For now, I’m using Photoshop with my Life in Pockets Templates to document these pages. I originally planned to use the Project Life app, but my phone is too full and can’t handle running the app. A new phone isn’t in the cards, and neither is an iPad right now. I have my eyes on a shiny new gold 128GB iPad with an Apple Pencil and I’m hoping to purchase it for myself in the next few months as an incentive for meeting my business goals. At that point, I’ll likely use the ProjectLife app for my “catch up” years to fill in holes.

The Results

As soon as I have enough finished layouts to fill a section of an album, about 3-4 months, I print the individual pages at my favorite professional print lab, PersnicketyPrints. Then I add them to these black faux leather 12×12 albums from We R Memory Keepers. They can be hard to find and they are frequently out of stock, but they’re my favorite. I want to eventually replace all my other albums with these.

As soon as I get my 2020 pages finished, I’ll put in a PersnicketyPrints order and document my process. Putting the pages in sheet protectors and adding them to albums is my favorite part of this entire process.

Quick Recap

This got a bit long-winded, but the plan is to tell our 2021 story while it’s happening, and use any extra time to fill in the 2015 then 2014 holes. I also will be putting together photo books for my daughters with pages from the various musical theater productions they’ve been in, assuming I can get the photos from the director. This is a totally manageable plan. And guess what, it’s flexible. I’ll be checking in with you and sharing tips and tricks I come across each month. I’ll be doing layout shares and pointing you towards fun products I’m using for my albums.

Keep Scrapping!

Tell Your Story: Modern Photo Solutions

This is the transcript of a recorded message played on Modern Photo Solutions, a podcast with Steph Clay, in Summer 2017.

Hi, this is Meredith from meredithcardall.com

I started digital scrapbooking in 2005 when my daughter was almost a year old. I skipped around and scrapbooked whatever I felt creatively inspired to scrapbook. Last year, I realized that I had gaping holes of time in my scrapbooks. Out of the previous 11 years, I only had TWO years completely scrapbooked, and had more than 15,000 unscrapbookeddigital photos, and boxes of 35mm photos. That’s a problem!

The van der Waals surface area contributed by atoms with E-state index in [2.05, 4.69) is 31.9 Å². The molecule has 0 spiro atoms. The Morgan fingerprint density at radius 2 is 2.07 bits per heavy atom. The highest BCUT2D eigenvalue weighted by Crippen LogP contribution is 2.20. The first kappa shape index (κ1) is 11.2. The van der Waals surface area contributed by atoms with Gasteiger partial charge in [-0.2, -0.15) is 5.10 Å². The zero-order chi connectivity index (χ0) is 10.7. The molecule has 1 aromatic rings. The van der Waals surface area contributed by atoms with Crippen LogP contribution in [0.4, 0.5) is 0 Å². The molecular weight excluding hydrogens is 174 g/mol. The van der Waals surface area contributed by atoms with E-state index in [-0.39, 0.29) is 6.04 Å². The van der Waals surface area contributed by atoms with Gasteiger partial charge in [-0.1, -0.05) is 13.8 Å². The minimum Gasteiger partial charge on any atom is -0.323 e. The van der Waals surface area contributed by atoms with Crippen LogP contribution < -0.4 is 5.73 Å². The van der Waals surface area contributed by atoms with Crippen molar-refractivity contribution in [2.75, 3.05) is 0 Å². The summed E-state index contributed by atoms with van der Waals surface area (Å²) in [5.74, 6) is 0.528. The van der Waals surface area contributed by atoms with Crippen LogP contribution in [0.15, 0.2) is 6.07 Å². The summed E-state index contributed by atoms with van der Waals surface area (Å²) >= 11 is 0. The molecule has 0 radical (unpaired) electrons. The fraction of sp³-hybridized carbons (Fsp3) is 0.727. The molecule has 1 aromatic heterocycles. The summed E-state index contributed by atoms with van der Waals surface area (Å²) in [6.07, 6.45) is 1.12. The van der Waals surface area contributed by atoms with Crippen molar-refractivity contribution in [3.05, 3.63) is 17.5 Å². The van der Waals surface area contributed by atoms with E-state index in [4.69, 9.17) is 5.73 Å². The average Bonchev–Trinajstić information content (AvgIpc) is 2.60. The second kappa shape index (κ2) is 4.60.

I was really overwhelmed at the enormity of the project of getting caught up. I took a quick look at my Photo folders and realized that I could remember most of what happened in 2013, but anything prior to that I would need to do quite a bit of research in order to do any meaningful journaling. I set a goal to finish scrapbooking all of 2013 by the end of 2016. I finished the very last page at 7pm on December 31st. My memory keeping goal this year is to stay current with 2017 while finishing my 2016 pages. One of the best solutions I have found for scrapbooking a large volume of photos is to use apps to scrapbook. While I do still enjoy scrapbooking as a creative release in Photoshop, I am using the Project Life app to scrapbook most of our everyday moments. I was able to scrapbook 11 pages yesterday between waiting in the carpool line at school & at a 1 hour play rehearsal. I can literally scrapbook anywhere I can use my phone.

Once my 2013 to current photos are all scrapped, I will go back to 2004 when my older daughter was born and start filling in the gaps. I am hoping that I can start that by the end of December. As I do my organizing & cleaning this spring & summer, I am purposefully seeking out and gathering all of the old journals, planners, calendars, photos and memorabilia that I have stashed in various spots throughout the house into one easily accessible spot in my office. I file those items it in monthly file folders. Anything that’s too large for a file folder or if I can’t determine the date it gets placed in a bin next to my desk for an Organization Sunday. Sunday evenings are my memory keeping and story-telling time. While most of that time I can be found scrapbooking, two Sunday evenings a month I dedicate at least some of my time to getting organized.  At the beginning of each month, I make sure that I have tagged all of the previous month’s photos in Lightroom and back them up. I am backing up to an external hard drive as well as Google Photos, Prime Photos andDropBox. I also continuously back everything up with BackBlaze. My other Organization Sunday rotates to whichever Sunday I just don’t feel like scrapbooking. That’s when I go through the bin next to my desk and determine dates for the old photos and memorabilia. Then I file it in its monthly file folder. If I have time or if I find something really important that I wouldn’t want to lose, I will scan or photograph those items that evening as well. For documents or pieces of kids’ artwork that I want to include in our family album, I take a photo with my Samsung phone camera on my white desk. If it’s a photo or an important document I scan it using my 10 year old Epson Perfection 4490 Photo Scanner.  I scan documents at 600ppi and important photos at 1200ppi.  Through this purposeful searching for photos and memorabilia, I have found priceless family treasures in the form of letters written by my Granny who passed away more than 10 years ago. I have been able to digitize the letters so they’ll be available for future generations. My goal is to get them organized and uploaded to FamilySearch so that my extended family has access to these treasures as well.

I have a lot of work to do, but I’m excited to be making progress when I was completely overwhelmed just a short time ago.

Tell Your Story: Gather the Stuff & Organize It

This was written for a blog post in June 2017, and never published.

You may remember, Problem #4 was that I have pieces of memorabilia and photos scattered throughout my house.